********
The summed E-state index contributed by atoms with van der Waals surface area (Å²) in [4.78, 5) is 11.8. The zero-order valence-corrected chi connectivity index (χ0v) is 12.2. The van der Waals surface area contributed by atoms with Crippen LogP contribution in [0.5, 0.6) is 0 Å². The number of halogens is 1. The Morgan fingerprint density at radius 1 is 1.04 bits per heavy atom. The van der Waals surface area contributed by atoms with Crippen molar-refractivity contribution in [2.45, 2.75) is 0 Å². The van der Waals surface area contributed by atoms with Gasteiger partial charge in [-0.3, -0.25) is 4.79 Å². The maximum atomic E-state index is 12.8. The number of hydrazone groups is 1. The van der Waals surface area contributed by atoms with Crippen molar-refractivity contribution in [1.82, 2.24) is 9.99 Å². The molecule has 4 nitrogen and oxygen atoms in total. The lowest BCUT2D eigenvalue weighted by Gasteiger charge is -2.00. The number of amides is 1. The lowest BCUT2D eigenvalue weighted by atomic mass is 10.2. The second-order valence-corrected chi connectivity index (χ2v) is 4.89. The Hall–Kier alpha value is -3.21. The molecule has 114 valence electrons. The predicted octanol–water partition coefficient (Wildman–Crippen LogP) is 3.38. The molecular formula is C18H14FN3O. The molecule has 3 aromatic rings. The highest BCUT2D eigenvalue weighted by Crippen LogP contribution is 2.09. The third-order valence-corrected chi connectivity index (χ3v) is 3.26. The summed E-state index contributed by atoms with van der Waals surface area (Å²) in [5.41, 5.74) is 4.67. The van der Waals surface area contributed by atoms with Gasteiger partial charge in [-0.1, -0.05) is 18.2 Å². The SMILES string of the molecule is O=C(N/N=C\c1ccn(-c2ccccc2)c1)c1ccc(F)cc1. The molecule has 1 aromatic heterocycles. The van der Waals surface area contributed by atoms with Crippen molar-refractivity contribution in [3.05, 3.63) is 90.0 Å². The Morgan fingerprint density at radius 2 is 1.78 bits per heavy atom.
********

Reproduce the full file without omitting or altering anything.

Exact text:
The summed E-state index contributed by atoms with van der Waals surface area (Å²) in [4.78, 5) is 11.8. The zero-order valence-corrected chi connectivity index (χ0v) is 12.2. The van der Waals surface area contributed by atoms with Crippen LogP contribution in [0.5, 0.6) is 0 Å². The number of halogens is 1. The Morgan fingerprint density at radius 1 is 1.04 bits per heavy atom. The van der Waals surface area contributed by atoms with Crippen molar-refractivity contribution in [2.45, 2.75) is 0 Å². The van der Waals surface area contributed by atoms with Gasteiger partial charge in [-0.3, -0.25) is 4.79 Å². The maximum atomic E-state index is 12.8. The number of hydrazone groups is 1. The van der Waals surface area contributed by atoms with Crippen molar-refractivity contribution in [1.82, 2.24) is 9.99 Å². The molecule has 4 nitrogen and oxygen atoms in total. The lowest BCUT2D eigenvalue weighted by Gasteiger charge is -2.00. The number of amides is 1. The lowest BCUT2D eigenvalue weighted by atomic mass is 10.2. The second-order valence-corrected chi connectivity index (χ2v) is 4.89. The Hall–Kier alpha value is -3.21. The molecule has 114 valence electrons. The predicted octanol–water partition coefficient (Wildman–Crippen LogP) is 3.38. The molecular formula is C18H14FN3O. The molecule has 3 aromatic rings. The highest BCUT2D eigenvalue weighted by Crippen LogP contribution is 2.09. The third-order valence-corrected chi connectivity index (χ3v) is 3.26. The summed E-state index contributed by atoms with van der Waals surface area (Å²) in [5.41, 5.74) is 4.67. The van der Waals surface area contributed by atoms with Gasteiger partial charge in [-0.1, -0.05) is 18.2 Å². The SMILES string of the molecule is O=C(N/N=C\c1ccn(-c2ccccc2)c1)c1ccc(F)cc1. The molecule has 1 aromatic heterocycles. The van der Waals surface area contributed by atoms with Crippen molar-refractivity contribution in [3.05, 3.63) is 90.0 Å². The Morgan fingerprint density at radius 2 is 1.78 bits per heavy atom.